Makeshift Countersinking Tip
Try this 'emergency' technique for drilling countersink holes for screwheads in softwoods like pine, cedar and redwood. A 3/8-in. twist drill bit—spun in reverse on slow speed—will bore a clean-edged countersink hole without grabbing and tearing. Because the drill cuts slowly, you can easily control the countersink depth.
Pie Plate Dustpan
Create a quick disposable dustpan out of an aluminum pie plate. Use tin snips or heavy-duty scissors to cut the pie plate in half. Sweep up the mess and toss it in the trash!
Stay-Put PVC Pipe Cutter
Here's a nifty way to cut PVC pipe on the fly. Just make a couple of notches in the top of a 5-gallon bucket. Set the pipe in the notches and you've got a stable spot for sawing. As a bonus, you can load up the bucket and carry your tools along, too! For 33 ingenious ways to use PVC pipe, check out this collection of tips.
Shop-Made Finishing Helpers
Tired of waiting for finish to dry on one side before finishing the other side? You can purchase standoffs, but it's also really easy to make them yourself. Simply drive 2-in. drywall screws through 2-in. x 2-in. squares of 3/4-in. thick stock. The screw points will leave a divot in the finish that can be touched up later, but I always let the back side of my project rest on the screws while the finish dries.
Check if a Square is Square
Follow these simple steps for ensuring that your square is square: Align the short side of the square with the factory edge of a piece of plywood. Draw a line along the edge of the long side of the square. Flip over the tool and align the base of the mark with the same edge of the long side of the square. Draw another line. If the marks do not align perfectly, the square is not square.
How to Fix a Square
Before tossing your off-kilter square and spending money on a new one, try fixing it with this simple process. Use a center punch, a hammer and an anvil. If the sides of the square are too close together, punch the inner corner. If the sides are too far apart, punch the outer corner. Check your progress, and repeat as needed until the square is square.
Small Parts Jointer
Here’s a way to joint or shape work pieces that are too small to hold in a vise. Flip a hand plane upside down and clamp it in your bench vise. Now you can pass the wood over the plane to joint the edge.
Visual Aid for Sanding Even Surfaces
With an orbital sander and good sandpaper you can smooth wood evenly and easily with first-class results. When flush-sanding solid edge-banding, draw a squiggly line across the joint before sanding. The edge-banding will be slightly proud of the plywood veneer, so the pencil marks provide a visual aid to make sure that you're sanding flat, and that you don't sand through the plywood's veneer. As you go, you can also test for a smooth, level transition by gently scraping your fingernails against the transition. If it’s smooth, your fingers will not catch on the seam between the two pieces.
Foam Ball Tool Storage
Here's a pointer on storing pointed tools for instant availability. Drill 5/8-in. holes through a few 4- or 5-in. foam craft balls (available at craft stores), and skewer and glue them along a 5/8-in. dia. dowel with construction adhesive. Screw together a 3/4-in. wood bracket, drilling a stopped 5/8-in.-diameter hole 1/2 in. deep in the bottom end and a 3/4-in. hole through the upper end. Screw the bracket at a convenient height, slide in the foam balls and load them with drill, router and spade bits; paint brushes; screwdrivers; Allen wrenches; awls; X-Acto knives; pencils and, well, you get the point.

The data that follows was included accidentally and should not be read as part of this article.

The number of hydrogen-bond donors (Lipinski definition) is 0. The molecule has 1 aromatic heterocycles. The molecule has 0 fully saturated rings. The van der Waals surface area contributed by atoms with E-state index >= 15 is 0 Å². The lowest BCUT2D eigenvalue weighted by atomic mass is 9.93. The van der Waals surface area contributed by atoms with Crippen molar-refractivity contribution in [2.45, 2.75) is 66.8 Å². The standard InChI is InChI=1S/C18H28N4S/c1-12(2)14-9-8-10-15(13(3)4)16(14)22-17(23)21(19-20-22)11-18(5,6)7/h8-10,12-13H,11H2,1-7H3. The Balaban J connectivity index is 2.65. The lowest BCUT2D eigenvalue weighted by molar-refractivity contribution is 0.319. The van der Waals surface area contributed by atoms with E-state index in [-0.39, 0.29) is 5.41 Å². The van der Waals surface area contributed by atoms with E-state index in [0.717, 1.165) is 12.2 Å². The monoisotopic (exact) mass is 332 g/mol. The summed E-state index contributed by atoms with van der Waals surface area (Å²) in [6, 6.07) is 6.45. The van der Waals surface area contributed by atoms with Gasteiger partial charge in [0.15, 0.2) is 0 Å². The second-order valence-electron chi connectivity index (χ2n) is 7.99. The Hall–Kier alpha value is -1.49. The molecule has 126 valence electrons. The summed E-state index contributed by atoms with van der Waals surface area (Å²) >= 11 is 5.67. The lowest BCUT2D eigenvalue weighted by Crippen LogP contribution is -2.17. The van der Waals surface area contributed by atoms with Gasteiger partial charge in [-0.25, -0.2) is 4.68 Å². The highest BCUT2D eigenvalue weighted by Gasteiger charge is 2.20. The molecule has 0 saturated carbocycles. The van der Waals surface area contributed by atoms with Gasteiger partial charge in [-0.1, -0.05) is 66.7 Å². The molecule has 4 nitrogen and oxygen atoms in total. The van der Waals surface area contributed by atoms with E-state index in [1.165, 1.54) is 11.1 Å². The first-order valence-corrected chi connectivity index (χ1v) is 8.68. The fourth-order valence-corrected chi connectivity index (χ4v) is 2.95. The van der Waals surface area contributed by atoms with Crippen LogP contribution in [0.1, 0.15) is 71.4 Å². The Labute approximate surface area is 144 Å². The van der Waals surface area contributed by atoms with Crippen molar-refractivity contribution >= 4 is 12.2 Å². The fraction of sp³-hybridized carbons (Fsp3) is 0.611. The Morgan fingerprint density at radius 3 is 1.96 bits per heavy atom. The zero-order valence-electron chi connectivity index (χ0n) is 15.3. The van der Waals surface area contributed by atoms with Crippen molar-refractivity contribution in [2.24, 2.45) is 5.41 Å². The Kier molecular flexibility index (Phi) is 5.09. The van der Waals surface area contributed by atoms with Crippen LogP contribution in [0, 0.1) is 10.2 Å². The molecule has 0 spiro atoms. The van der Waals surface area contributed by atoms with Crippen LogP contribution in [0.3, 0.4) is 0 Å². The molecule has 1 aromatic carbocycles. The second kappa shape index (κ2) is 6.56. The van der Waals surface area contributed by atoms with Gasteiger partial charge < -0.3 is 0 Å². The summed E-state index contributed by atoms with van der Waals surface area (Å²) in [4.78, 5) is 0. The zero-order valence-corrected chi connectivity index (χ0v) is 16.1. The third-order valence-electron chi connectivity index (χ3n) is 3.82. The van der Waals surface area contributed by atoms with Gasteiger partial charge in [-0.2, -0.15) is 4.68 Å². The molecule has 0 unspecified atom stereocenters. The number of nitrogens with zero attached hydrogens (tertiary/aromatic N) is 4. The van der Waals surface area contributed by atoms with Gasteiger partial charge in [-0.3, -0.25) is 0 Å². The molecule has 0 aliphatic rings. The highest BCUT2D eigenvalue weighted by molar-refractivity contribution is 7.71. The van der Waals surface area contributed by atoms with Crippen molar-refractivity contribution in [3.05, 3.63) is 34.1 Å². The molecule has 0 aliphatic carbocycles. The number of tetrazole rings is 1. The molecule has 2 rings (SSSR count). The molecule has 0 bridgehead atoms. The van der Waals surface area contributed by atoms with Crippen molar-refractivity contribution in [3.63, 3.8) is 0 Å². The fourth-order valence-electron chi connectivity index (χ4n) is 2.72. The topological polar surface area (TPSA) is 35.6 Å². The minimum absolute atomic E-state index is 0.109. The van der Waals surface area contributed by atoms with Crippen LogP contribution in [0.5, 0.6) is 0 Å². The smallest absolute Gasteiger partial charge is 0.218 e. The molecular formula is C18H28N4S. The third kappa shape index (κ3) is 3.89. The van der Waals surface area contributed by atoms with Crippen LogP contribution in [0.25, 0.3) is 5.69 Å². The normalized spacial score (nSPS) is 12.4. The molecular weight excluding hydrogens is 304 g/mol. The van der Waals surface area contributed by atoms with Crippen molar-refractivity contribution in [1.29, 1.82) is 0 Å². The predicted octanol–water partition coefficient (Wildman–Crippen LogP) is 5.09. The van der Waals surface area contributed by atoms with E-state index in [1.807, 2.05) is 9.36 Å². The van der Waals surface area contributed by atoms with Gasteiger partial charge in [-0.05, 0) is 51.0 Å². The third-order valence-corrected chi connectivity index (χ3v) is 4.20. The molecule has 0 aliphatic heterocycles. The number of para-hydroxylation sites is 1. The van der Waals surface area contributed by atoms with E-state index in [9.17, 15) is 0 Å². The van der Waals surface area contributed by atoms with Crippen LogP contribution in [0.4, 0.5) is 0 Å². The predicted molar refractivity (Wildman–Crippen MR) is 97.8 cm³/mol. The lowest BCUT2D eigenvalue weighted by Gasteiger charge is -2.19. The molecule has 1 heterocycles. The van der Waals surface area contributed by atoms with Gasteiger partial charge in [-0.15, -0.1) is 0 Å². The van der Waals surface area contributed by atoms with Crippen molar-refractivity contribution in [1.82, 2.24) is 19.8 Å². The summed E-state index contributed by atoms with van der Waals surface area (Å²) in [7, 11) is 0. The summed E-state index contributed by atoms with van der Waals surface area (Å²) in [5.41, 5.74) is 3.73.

Measure Once, Cut 10 Times
If I'm cutting a bunch of boards to roughly the same length, I mark them all at the same time. With every mark, I add 1/8 in. to allow for the blade thickness. For example, if I'm cutting 12 in. boards, the first mark is at 12 in. The second is 12-1/8, the next one is 12-1/4, then 12-3/8 and so on. I don't use this trick for precision, but is a great way to save some time on the job site. – Travis Larson
Kitty Litter Pouch for Tool Protection
Make a rust-preventing pouch for your toolbox with a scoop of silica crystal kitty litter, a piece of breathable fabric and a zip tie. Toss it in your toolbox to keep out excess moisture and protect your prized possessions.
Behind the Door Storage: Tool-Apron Storage
Tool aprons can be modified to store nearly any household item. Just sew a variety of pocket widths in the aprons, then mount the aprons by screwing a wood strip through the top of each and into a door. For hollow-core doors, use hollow anchor fasteners to hold the screws firmly to the door.
Hands-Free Light Hack
Make a hands-free light in a snap with a flashlight, a pair of pliers and a rubber band. Place the flashlight in the jaws of the pliers; then wrap a rubber band around the handles of the pliers. That’s it! Point the light wherever you need it.
Close Paint Cans with Less Mess
Stop paint splatter when you re-seal a paint can lid by covering it with a rag or paper towel. Then place a wood block just larger than the diameter of the paint can across the lid and hammer the center of the block. Rotate the block a few times, hammering the center each time, to seal the lid without damaging the top of the can.
Drill Bit Girdle
Save those wide rubber bands that are wrapped around broccoli and other veggies and stretch them over your electric or cordless drill. Use them for onboard storage of smaller drill and driver bits and screws.
Chap Stick for the Toolbox
If you enjoy working with hardwoods, you know how important it is to lubricate screws. It’ll make driving the fasteners easier and reduces the amount of heat produced. But what if you don’t have a bar of soap or a pile of beeswax nearby? Reach for your tube of Chap Stick! The lip balm does a fine job of lubricating screws—and it fits in your pocket.
Bungee Cord Organizer